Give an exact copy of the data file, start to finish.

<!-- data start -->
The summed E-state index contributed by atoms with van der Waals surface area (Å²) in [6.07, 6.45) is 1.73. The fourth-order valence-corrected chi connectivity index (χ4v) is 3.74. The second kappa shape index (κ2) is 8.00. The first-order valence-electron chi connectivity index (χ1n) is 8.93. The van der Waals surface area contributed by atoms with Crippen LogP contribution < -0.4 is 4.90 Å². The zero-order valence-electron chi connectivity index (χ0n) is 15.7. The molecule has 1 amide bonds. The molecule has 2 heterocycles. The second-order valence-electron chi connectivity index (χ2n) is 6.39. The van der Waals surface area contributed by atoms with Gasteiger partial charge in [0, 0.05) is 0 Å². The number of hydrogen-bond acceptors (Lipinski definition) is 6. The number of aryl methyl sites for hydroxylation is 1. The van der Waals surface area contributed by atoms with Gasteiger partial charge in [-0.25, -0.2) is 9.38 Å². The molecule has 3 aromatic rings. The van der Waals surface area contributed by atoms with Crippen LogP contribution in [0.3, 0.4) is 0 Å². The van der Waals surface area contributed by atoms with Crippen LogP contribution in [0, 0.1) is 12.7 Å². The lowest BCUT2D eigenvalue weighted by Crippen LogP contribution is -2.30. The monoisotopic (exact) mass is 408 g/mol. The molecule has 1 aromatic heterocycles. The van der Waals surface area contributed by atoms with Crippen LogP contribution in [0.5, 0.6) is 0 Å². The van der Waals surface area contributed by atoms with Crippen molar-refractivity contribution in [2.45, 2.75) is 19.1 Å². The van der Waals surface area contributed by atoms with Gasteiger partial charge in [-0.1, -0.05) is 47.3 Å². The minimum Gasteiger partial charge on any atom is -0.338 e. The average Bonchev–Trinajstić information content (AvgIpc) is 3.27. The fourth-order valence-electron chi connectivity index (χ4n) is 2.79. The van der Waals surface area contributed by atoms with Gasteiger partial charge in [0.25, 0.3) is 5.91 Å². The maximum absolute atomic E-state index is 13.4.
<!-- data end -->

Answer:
The summed E-state index contributed by atoms with van der Waals surface area (Å²) in [6.07, 6.45) is 1.73. The fourth-order valence-corrected chi connectivity index (χ4v) is 3.74. The second kappa shape index (κ2) is 8.00. The first-order valence-electron chi connectivity index (χ1n) is 8.93. The van der Waals surface area contributed by atoms with Crippen LogP contribution < -0.4 is 4.90 Å². The zero-order valence-electron chi connectivity index (χ0n) is 15.7. The molecule has 1 amide bonds. The molecule has 2 heterocycles. The second-order valence-electron chi connectivity index (χ2n) is 6.39. The van der Waals surface area contributed by atoms with Gasteiger partial charge in [0, 0.05) is 0 Å². The number of hydrogen-bond acceptors (Lipinski definition) is 6. The number of aryl methyl sites for hydroxylation is 1. The van der Waals surface area contributed by atoms with Gasteiger partial charge in [-0.25, -0.2) is 9.38 Å². The molecule has 3 aromatic rings. The van der Waals surface area contributed by atoms with Crippen LogP contribution in [0.3, 0.4) is 0 Å². The van der Waals surface area contributed by atoms with Crippen LogP contribution in [0, 0.1) is 12.7 Å². The lowest BCUT2D eigenvalue weighted by Crippen LogP contribution is -2.30. The monoisotopic (exact) mass is 408 g/mol. The molecule has 1 aromatic heterocycles. The van der Waals surface area contributed by atoms with Crippen LogP contribution in [0.5, 0.6) is 0 Å². The van der Waals surface area contributed by atoms with Crippen molar-refractivity contribution in [2.45, 2.75) is 19.1 Å². The van der Waals surface area contributed by atoms with Gasteiger partial charge in [-0.1, -0.05) is 47.3 Å². The minimum Gasteiger partial charge on any atom is -0.338 e. The average Bonchev–Trinajstić information content (AvgIpc) is 3.27. The fourth-order valence-electron chi connectivity index (χ4n) is 2.79. The van der Waals surface area contributed by atoms with Gasteiger partial charge in [0.25, 0.3) is 5.91 Å². The maximum absolute atomic E-state index is 13.4.